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Lau Chung-ming and Jianfa Shen eds., China Review 2000
Decked out in ochre and purple, 100,000 people, both civilian and military, march in procession to the greater glory of the communist state; a 50-gun salute resounds across Tiananmen Square; the Peoples Republic of China celebrates its half century of existence. The 2000 edition of China Review opens with this almost outmoded image.
Yet, the first six contributions are not concerned with Chinas domestic affairs but with its foreign policy. If one had to recall only one thing about the year 2000, it would be the constant interaction between Chinas foreign and domestic policy. The high point of this phenomenon, one rarely observed since the launch of the reforms, was undoubtedly the signing, on November 15th 1999, of the bilateral Sino-US trade agreement, which removed one of the main obstacles to Chinas accession to the World Trade Organisation (WTO). Who could have foreseen this healthy upturn in relations between Peking and Washington when, only six months before, NATO planes mistakenly bombed Chinas embassy in Belgrade and the Cox Report brought to light the reality behind Chinas spying activities in the United States (Wu Guoguang, pp. 27-59 and Peter Van Ness, pp. 61-75)?
China is indeed the prisoner of its own state-centric conception of international relations, whereby the sovereignty of the state is invested with absolute authority: accordingly, it could present to the world only one image, that of a nationalist, xenophobic and threatening regime, as is attested by numerous aspects of its relations with Taiwan (Jean-Pierre Cabestan, pp. 106-134 and Hu Weixing, pp. 135-156) and of its great power strategy within the Asian context (see Quansheng Zhao on the role of the Peking-Washington-Tokyo triangle, pp. 77-103). The excellent series of articles devoted to Chinese diplomacy constitutes without any doubt the main strength of China Review 2000.
The contributions relating to economic problems, certainly more heterogeneous and somewhat repetitive, are nevertheless of high quality. The space devoted to Chinas accession to the WTO is obviously very valuable, as is that set aside for the study of direct foreign investment, both from the institutional point of view (Lu Yuan and Terence Tsai, pp. 223-248 and Huang Yasheng, pp. 249-284) and from the point of view of their distribution across Chinese territory (François Gipouloux, pp. 285-305).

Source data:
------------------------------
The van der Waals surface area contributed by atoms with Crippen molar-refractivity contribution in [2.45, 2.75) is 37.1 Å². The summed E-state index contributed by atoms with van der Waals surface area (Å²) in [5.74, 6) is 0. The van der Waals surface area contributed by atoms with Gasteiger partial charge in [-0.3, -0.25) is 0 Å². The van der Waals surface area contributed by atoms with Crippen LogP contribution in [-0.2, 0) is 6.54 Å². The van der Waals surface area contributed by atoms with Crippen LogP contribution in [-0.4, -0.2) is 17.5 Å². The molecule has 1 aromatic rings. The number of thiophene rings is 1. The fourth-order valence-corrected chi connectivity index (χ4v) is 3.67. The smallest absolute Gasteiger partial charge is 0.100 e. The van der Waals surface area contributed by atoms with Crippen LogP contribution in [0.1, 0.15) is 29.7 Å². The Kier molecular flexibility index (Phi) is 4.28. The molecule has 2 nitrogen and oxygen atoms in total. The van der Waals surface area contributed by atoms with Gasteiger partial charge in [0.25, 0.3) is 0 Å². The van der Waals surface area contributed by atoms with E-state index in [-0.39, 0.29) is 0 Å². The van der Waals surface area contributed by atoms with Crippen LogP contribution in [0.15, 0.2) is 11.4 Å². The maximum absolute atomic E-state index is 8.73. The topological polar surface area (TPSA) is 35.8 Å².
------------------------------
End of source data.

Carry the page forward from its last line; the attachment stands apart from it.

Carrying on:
Moreover, one can only praise the decision to publish a certain number of articles on the rural areas, urbanisation, and the reforms in housing and education, bearing in mind that these essential social elements are all too often neglected.
The chronology is perhaps a little too dense to avoid leaving some impression of confusion, but it is nonetheless a tool that helps the overall image of this review, which is unique of its kind.
Strangely and incomprehensibly, not one article tackles the question of Chinas domestic policies. The revision of the Constitution, the promulgation of a series of laws on contracts, the growing dissension within the leadership of the Communist Party, the campaigns waged against smuggling, the tenth anniversary of the Tiananmen Square massacre and the suppression of the Falungong adherents: all these subjects are put aside, and treated as non-events.
While it is true that China Review 2000 was up against a huge challenge, having to put in perspective the main events of a crowded year, nothing can justify the absence of political analysis. Indeed, there are silences that speak eloquently of the temptation to support an illusory separation of politics from economics. 1949, 1989, 1999, fifty years and fifty million dead. Criminal acts threatening the security of the state have replaced counter-revolutionary activities, but the communist regime is incapable of offering a political alternative that can answer Chinese peoples aspirations.
China Review, vintage 2000, can thus only leave a bitter taste in the mouth, the arbitrary nature of Chinese power that some people still refuse to acknowledge.
Translated from French by Philip Liddell